Nutrient Transport in Soil After Winter Manure Application, Melanie Stock, WI

Nutrient Transport in Soil After Winter Manure Application, Melanie Stock, WI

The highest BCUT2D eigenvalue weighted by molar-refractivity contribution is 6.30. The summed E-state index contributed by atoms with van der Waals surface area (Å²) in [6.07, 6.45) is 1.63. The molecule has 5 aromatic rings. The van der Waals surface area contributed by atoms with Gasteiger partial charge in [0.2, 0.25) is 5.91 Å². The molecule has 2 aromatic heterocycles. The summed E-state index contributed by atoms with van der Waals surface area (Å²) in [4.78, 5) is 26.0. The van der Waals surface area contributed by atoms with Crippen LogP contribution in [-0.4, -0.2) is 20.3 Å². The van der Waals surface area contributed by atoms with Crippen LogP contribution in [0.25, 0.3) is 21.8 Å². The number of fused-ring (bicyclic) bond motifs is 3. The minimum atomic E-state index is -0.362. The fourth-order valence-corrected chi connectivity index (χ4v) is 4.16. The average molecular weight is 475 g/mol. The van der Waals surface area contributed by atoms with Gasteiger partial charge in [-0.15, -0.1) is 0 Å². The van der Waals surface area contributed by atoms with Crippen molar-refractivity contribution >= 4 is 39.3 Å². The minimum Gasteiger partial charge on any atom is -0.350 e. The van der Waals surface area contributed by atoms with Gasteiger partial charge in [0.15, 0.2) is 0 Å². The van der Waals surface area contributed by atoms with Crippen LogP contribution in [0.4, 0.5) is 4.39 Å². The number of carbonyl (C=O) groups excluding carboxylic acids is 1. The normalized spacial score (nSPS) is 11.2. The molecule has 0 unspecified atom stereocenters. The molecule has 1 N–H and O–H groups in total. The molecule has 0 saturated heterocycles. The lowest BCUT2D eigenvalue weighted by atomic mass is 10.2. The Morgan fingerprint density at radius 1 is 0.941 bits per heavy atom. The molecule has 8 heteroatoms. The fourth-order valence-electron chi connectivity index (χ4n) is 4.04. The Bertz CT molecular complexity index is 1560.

Hi, my name is Melanie stock, and I’m a peach to you soon in soil science at the University of wisconsin-madison I’m studying wintertime manure management, and so we’re specifically looking at liquid dairy manure Most small farms apply manure to the landscape as a method of disposal year-round and so there’s concerns about phosphorus losses in the runoff Because when manure is applied to the field in the winter the ground is frozen so it can’t be incorporated and oftentimes It’s applied right on top of snowpack and so upon melt in the spring there’s concern about Nutrient transport and so what we are testing here are actually very basic farming practices that we know relatively little about So we’re testing the effect of tillage No-till versus a conventional chisel plow As well as just the timing of those applications, so end of November early December Applications are are quite common for farmers and then also towards the end of January And so we’re looking at how those just little differences can impact Phosphorus losses and the runoff it looks like we have ten plots, but there’s actually Two plots per area of corn, so this is one pair of plots And if we walk down further it might be a little bit more obvious But we’re growing corn for silage. Just like a typical dairy farm would likely grow This summer has been our big installation year so we had excavators out here trenchers edgers bobcats because we had a lot of Instrumentation to install deep into the ground as well as for collecting our runoff at the surface The water gets funneled into the PVC pipe And then it enters this box and so there’s six five-gallon buckets here three per plot and what happens is each of these buckets is on a triangle that has to be perfectly level and So as this first gal this first bucket fills one twenty-fourth of the water. There’s twenty four of these little triangles cut 124th enters the second bucket and then so forth so another 124th enters The third bucket so we can track a 15 centimeter melt event which is quite a large event these are right now We’re refurbishing them, so there’s another bridge that empties right in But one of the very novel things that we’re working on here is that? This will allow us to calculate the total volume of the event But we really want to know the flow rate when does the event begin when does it end and how fast is the water moving? So I have here a load cell which I placed under one of the feet of the triangle and So it’s just all it is is just sensing a change in mass and so that allows me to know the flow rate it’s actually measuring one-third of the total mass of the bucket and So it’s a relatively simple method Where I’ve been working on is there’s a bit of electronic noise and the data, and so we’re working to Kind of automate a correction for that It’s We’ll have a datalogger. That’s ten data loggers to control our instrumentation our weather station has the data logger And then we’re actually looking at our dwee nose to control these have you heard of Arduino s? There they’re these little circuit boards they’re about $25 and they were invented so that anyone can use them So I for me there’s been a bit of a learning curve. You have to know how to program Oh a little bit, but it’ll read You can program it to read this value

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